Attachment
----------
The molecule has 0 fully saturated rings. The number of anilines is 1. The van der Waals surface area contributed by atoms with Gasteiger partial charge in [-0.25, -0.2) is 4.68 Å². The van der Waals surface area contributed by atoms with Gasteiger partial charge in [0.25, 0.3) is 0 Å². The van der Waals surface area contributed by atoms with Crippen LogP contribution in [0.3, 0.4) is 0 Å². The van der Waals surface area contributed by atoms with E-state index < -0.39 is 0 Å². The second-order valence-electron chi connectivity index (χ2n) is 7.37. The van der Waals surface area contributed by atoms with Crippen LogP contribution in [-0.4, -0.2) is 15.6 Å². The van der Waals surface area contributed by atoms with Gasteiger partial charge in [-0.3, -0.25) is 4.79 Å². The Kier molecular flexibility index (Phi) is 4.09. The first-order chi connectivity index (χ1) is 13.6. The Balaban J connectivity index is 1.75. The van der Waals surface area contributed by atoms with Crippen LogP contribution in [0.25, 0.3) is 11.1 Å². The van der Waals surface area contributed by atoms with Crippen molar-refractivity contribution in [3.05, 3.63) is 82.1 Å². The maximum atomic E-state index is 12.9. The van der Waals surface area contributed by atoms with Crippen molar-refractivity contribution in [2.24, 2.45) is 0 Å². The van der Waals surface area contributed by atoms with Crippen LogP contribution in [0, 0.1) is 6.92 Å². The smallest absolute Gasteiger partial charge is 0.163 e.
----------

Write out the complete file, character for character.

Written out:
The molecule has 0 fully saturated rings. The number of anilines is 1. The van der Waals surface area contributed by atoms with Gasteiger partial charge in [-0.25, -0.2) is 4.68 Å². The van der Waals surface area contributed by atoms with Gasteiger partial charge in [0.25, 0.3) is 0 Å². The van der Waals surface area contributed by atoms with Crippen LogP contribution in [0.3, 0.4) is 0 Å². The van der Waals surface area contributed by atoms with E-state index < -0.39 is 0 Å². The second-order valence-electron chi connectivity index (χ2n) is 7.37. The van der Waals surface area contributed by atoms with Crippen LogP contribution in [-0.4, -0.2) is 15.6 Å². The van der Waals surface area contributed by atoms with Gasteiger partial charge in [-0.3, -0.25) is 4.79 Å². The Kier molecular flexibility index (Phi) is 4.09. The first-order chi connectivity index (χ1) is 13.6. The Balaban J connectivity index is 1.75. The van der Waals surface area contributed by atoms with Crippen LogP contribution in [0.25, 0.3) is 11.1 Å². The van der Waals surface area contributed by atoms with Crippen molar-refractivity contribution in [3.05, 3.63) is 82.1 Å². The maximum atomic E-state index is 12.9. The van der Waals surface area contributed by atoms with Crippen molar-refractivity contribution in [2.24, 2.45) is 0 Å². The van der Waals surface area contributed by atoms with Crippen LogP contribution in [0, 0.1) is 6.92 Å². The smallest absolute Gasteiger partial charge is 0.163 e.